I was thirty-two in the summer of 2011, and my life was finally beginning to look like something that made sense. It was me and my two girls, Lily, age nine, and Grace, age six. Their Dad and I had separated about four years prior. While still young, they weren’t babies anymore, and their busier school and social schedules had freed me up to spend more time pursuing my career in real estate. I sold two houses that year, which is a considerable feat for anyone new to real estate, let alone a single mother of two.
My life felt complete. I had my girls, my friends, my family, and my work, and I was quite content with all of it.
It was a brutally hot day in August. I was taking both of my daughters to friend’s houses so that I could accompany my sister Kim to her new home inspection. Grace was getting dropped off first. She was going to a house on a quiet street near to the neighborhood I had raised the girls in as babies. As we grew close to our destination, I drove by a house that I’d passed many times before, but this time something caught my attention. I noticed a man mowing the front lawn. He was tall and handsome, dark features, strong face. I had never seen him before, but was immediately attracted, which felt awkward and exciting, being out of character for me to begin with.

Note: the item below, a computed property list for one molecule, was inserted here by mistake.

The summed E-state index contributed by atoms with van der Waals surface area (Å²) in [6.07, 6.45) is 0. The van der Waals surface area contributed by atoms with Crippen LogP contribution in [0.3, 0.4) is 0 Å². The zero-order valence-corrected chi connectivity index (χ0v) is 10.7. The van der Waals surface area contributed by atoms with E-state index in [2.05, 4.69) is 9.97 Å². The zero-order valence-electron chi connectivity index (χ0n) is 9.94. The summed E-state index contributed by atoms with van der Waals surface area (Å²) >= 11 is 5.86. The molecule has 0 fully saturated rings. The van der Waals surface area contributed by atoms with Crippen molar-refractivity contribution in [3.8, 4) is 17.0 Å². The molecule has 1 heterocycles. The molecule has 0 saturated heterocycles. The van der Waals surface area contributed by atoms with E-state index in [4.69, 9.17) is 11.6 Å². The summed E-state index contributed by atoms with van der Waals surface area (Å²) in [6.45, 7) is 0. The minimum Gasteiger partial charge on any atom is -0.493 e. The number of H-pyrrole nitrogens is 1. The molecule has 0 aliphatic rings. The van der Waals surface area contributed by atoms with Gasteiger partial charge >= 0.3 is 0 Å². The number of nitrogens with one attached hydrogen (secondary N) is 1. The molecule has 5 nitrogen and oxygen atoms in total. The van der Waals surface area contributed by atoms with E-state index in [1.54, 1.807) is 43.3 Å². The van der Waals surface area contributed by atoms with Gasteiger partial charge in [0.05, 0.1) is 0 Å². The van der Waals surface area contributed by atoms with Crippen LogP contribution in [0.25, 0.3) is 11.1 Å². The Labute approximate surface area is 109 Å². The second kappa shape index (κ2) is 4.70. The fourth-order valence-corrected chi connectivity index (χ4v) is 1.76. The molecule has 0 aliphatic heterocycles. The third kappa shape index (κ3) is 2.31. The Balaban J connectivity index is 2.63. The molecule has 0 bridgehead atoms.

After saying goodbye to Grace, I mentioned him to her playmate’s mom, a wonderful gal-pal of mine. She knew the house, but not the guy. “Talk to him!”, she encouraged me. “You’re in real estate,” she said , “You could use that as an opening .. ‘I know someone who is looking for a house in the area …’ “. I giggled, considering it, and then giggled again because I was. As I drove off down the road I couldn’t help looking at him again, and I could tell he was checking me out too. Still I couldn’t get up the nerve to stop and talk to him, and went ahead to the inspection.
Later on I headed back to pick up Grace, and this time I had my sister, Trisha, in the car with me. Of course I had told her about the mystery lawn-mower.. We picked up Grace, and my girlfriend encouraged me further to talk to him. It wasn’t like me to merely see a man and get all butterflyish like this. She believed I should act on it.
As we left, Trisha picked up where my girlfriend had left off. “Just do it! Don’t think about it! If you don’t stop you might regret it for the rest of your life!” Truer words have never been spoken. Nine months later I gave birth to my son.